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We describe the first endocast reconstruction of a hyaenodont mammal based on X‐ray microtomography. The endocast belongs to the type material of the European hyaenodont Proviverra typica. We performed phylogenetic analysis to contextualize the evolution of endocranial size and complexity in Hyaenodonta. We added several European hyaenodonts and modified several codings of the most recent character–taxon matrix established to question the relationships within Hyaenodonta. Including these new species in a phylogenetic analysis reveals a new clade: Hyaenodontoidea. Comparisons with several previously described endocasts show that there was an increase in complexity in the convolutions of the encephalon within Hyaenodontidae history. Moreover, the analysis of the encephalization quotient reveals that the endocranium of the Hyaenodonta is not smaller than those of fossil Carnivora or some extant Carnivora. Therefore, the extinction of Hyaenodonta may not be linked to the relative size of hyaenodont brains.
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Inflammatory bowel disease (IBD) in dogs is associated with clinical signs of intestinal dysfunction, as well as abnormal lymphocytic and myeloid cell infiltrates in the small and/or large intestine. Thus, in many respects IBD in dogs resembles IBD in humans. However, the factors that trigger intestinal inflammation in dogs with IBD are not well understood and have been variously attributed to immune responses against dietary antigens or intestinal antigens. Previous studies in humans with IBD have documented increased production of IgG and IgA antibodies specific to intestinal bacteria, and this abnormal immune response has been linked to disease pathogenesis. Therefore, we investigated the humoral immune response against gut bacteria in dogs with IBD, using flow cytometry to quantitate IgG and IgA binding. Studies were also done to investigate the source of these antibodies (locally produced versus systemic production) and whether greater antibody binding to bacteria is associated with increased inflammatory responses. We found that dogs with IBD had significantly higher percentages and overall amounts of IgG bound to their intestinal bacteria compared to healthy dogs. Similarly, significantly higher percentages of bacteria were IgA+ bacteria were also found in dogs with IBD. Serum antibody recognition of gut bacteria was not different between healthy dogs and dogs with IBD, suggesting that anti-bacterial antibodies were primarily produced locally in the gut rather than systemically. Importantly, bacteria in the Actinobacteria phylum and in particular the genus Collinsella had significantly greater levels of antibody binding in dogs with IBD. Based on these findings, we concluded that antibody binding to commensal gut bacteria was significantly increased in dogs with IBD, that particular phyla were preferential targets for gut antibodies, and that anti-bacterial antibody responses may play an important role in regulating gut inflammation.
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Resolving the phylogenetic relationships of closely related species using a small set of loci is challenging as sufficient information may not be captured from a limited sample of the genome. Relying on few loci can also be problematic when conflict between gene-trees arises from incomplete lineage sorting and/or ongoing hybridization, problems especially likely in recently diverged lineages. Here, we developed a method using limited genomic resources that allows identification of many low copy candidate loci from across the nuclear and chloroplast genomes, design probes for target capture and sequence the captured loci. To validate our method we present data from Eucalyptus and Melaleuca, two large and phylogenetically problematic genera within the Myrtaceae family. With one annotated genome, one transcriptome and two whole-genome shotgun sequences of one Eucalyptus and four Melaleuca species, respectively, we identified 212 loci representing 263 kbp for targeted sequence capture and sequencing. Of these, 209 were successfully tested from 47 samples across five related genera of Myrtaceae. The average percentage of reads mapped back to the reference was 57.6% with coverage of more than 20 reads per position across 83.5% of the data. The methods developed here should be applicable across a large range of taxa across all kingdoms. The core methods are very flexible, providing a platform for various genomic resource availabilities and are useful from shallow to deep phylogenies.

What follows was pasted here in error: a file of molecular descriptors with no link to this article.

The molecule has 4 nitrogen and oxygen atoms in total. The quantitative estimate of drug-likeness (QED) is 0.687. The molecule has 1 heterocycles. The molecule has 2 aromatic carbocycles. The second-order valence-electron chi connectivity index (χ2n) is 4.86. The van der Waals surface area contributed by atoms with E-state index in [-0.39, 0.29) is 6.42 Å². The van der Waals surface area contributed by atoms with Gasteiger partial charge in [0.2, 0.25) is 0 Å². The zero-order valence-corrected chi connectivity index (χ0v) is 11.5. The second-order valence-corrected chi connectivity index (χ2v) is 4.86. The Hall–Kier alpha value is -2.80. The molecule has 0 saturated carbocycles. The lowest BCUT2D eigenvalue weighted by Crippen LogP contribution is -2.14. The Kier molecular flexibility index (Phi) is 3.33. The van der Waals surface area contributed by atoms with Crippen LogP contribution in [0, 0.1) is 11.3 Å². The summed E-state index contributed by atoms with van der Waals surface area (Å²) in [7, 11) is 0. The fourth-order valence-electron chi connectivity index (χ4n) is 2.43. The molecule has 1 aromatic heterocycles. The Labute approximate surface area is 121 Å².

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Variable, glutamine-encoding, CAA interruptions indicate that a property of the uninterrupted HTT CAG repeat sequence, distinct from the length of huntingtin’s polyglutamine segment, dictates the rate at which Huntington’s disease (HD) develops. The timing of onset shows no significant association with HTT cis-eQTLs but is influenced, sometimes in a sex-specific manner, by polymorphic variation at multiple DNA maintenance genes, suggesting that the special onset-determining property of the uninterrupted CAG repeat is a propensity for length instability that leads to its somatic expansion. Additional naturally occurring genetic modifier loci, defined by GWAS, may influence HD pathogenesis through other mechanisms. These findings have profound implications for the pathogenesis of HD and other repeat diseases and question the fundamental premise that polyglutamine length determines the rate of pathogenesis in the “polyglutamine disorders.”
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Urine is increasingly being considered as a source of biomarker development in Duchenne Muscular Dystrophy (DMD), a severe, life-limiting disorder that affects approximately 1 in 4500 boys. In this study, we considered the mdx mice—a murine model of DMD—to discover biomarkers of disease, as well as pharmacodynamic biomarkers responsive to prednisolone, a corticosteroid commonly used to treat DMD. Longitudinal urine samples were analyzed from male age-matched mdx and wild-type mice randomized to prednisolone or vehicle control via liquid chromatography tandem mass spectrometry. A large number of metabolites (869 out of 6,334) were found to be significantly different between mdx and wild-type mice at baseline (Bonferroni-adjusted p-value < 0.05), thus being associated with disease status. These included a metabolite with m/z = 357 and creatine, which were also reported in a previous human study looking at serum. Novel observations in this study included peaks identified as biliverdin and hypusine. These four metabolites were significantly higher at baseline in the urine of mdx mice compared to wild-type, and significantly changed their levels over time after baseline. Creatine and biliverdin levels were also different between treated and control groups, but for creatine this may have been driven by an imbalance at baseline. In conclusion, our study reports a number of biomarkers, both known and novel, which may be related to either the mechanisms of muscle injury in DMD or prednisolone treatment.